From the Heartland, Margot McMillen writes:
As we've seen, genetic engineering of crops to resist Roundup has resulted in Roundup-resistant weeds all over the Midwest. That is, weeds that can't be killed with this herbicide that killed everything 20 years ago. Industry's solution is to create a new class of genetically altered crops that resist a different herbicide, and they've chosen to use 2,4 D, created by Dow Chemical and other manufacturers. It is obvious that the new poisons will follow the same route as the old poisons, creating new superweeds that will require new genetically altered solutions.
To ramp up production of 2,4D, figuring that they'll need tons of the stuff, they're shmoozing with Texas. And, to make the new production a public relations success, they've recruited the Nature Conservancy to manage land around the plant and evaluate the effectiveness of nature in clean up.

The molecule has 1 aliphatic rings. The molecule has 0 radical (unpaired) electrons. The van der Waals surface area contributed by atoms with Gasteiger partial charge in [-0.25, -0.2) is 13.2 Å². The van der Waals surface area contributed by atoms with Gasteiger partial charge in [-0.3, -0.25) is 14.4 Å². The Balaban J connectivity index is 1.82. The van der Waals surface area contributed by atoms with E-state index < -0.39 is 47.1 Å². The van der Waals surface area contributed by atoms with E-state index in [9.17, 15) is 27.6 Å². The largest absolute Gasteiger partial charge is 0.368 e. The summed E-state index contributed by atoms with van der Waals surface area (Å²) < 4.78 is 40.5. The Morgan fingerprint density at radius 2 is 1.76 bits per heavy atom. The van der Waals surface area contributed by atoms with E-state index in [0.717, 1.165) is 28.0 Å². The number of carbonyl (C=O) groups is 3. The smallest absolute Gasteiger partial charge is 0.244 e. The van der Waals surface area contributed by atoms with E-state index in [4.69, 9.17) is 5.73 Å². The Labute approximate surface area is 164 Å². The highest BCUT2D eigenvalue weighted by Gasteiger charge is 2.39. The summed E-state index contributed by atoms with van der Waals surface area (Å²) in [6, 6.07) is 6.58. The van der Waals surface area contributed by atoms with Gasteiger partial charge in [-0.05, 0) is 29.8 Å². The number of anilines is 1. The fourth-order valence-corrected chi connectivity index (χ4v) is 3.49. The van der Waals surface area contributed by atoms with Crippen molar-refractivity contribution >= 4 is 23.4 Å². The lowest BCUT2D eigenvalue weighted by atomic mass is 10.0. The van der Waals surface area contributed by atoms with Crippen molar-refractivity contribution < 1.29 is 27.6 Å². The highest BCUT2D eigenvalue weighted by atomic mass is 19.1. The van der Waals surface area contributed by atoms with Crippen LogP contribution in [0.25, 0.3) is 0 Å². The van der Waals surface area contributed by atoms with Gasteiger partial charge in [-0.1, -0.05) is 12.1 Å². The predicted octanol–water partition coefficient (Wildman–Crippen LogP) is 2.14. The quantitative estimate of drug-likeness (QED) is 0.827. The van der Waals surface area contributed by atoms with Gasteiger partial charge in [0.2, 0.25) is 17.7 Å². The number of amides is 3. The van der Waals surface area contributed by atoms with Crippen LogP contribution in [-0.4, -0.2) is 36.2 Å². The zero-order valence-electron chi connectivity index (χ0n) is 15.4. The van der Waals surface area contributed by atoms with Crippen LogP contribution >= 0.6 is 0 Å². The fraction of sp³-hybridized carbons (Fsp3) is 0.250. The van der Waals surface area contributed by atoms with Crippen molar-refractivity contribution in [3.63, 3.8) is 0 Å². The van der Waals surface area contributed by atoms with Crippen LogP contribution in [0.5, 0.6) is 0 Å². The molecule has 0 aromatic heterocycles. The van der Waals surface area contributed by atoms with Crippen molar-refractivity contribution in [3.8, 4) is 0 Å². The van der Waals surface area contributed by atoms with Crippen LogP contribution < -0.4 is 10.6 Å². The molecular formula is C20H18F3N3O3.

According to a brochure they've been distributing around Freeport, Texas, on the Brazos River, the lucky winner community will reap the investment of "more than $4 billion" and "more than 325 new jobs" after "4,500 construction jobs" to build the plants.
The Nature Conservancy will contribute by:
"Publishing papers in appropriate peer-reviewed scientific journals to describe the
results from the Freeport pilot; Identifying three green infrastructure projects at Dow sites where the team can determine the viability of natural infrastructure supplanting man-made engineered
solutions; Integrating ecosystem services data into Version 2 of BESTCAT, releasing the
new version, and publishing a paper on its capabilities and practical applications in scientific literature."
So, while thousands of new acres of cropland in the Midwest are impaired and thousands of new cases of human cancer and Parkinson's are risked, Dow will be able to claim the environmental high ground around their plant in Texas.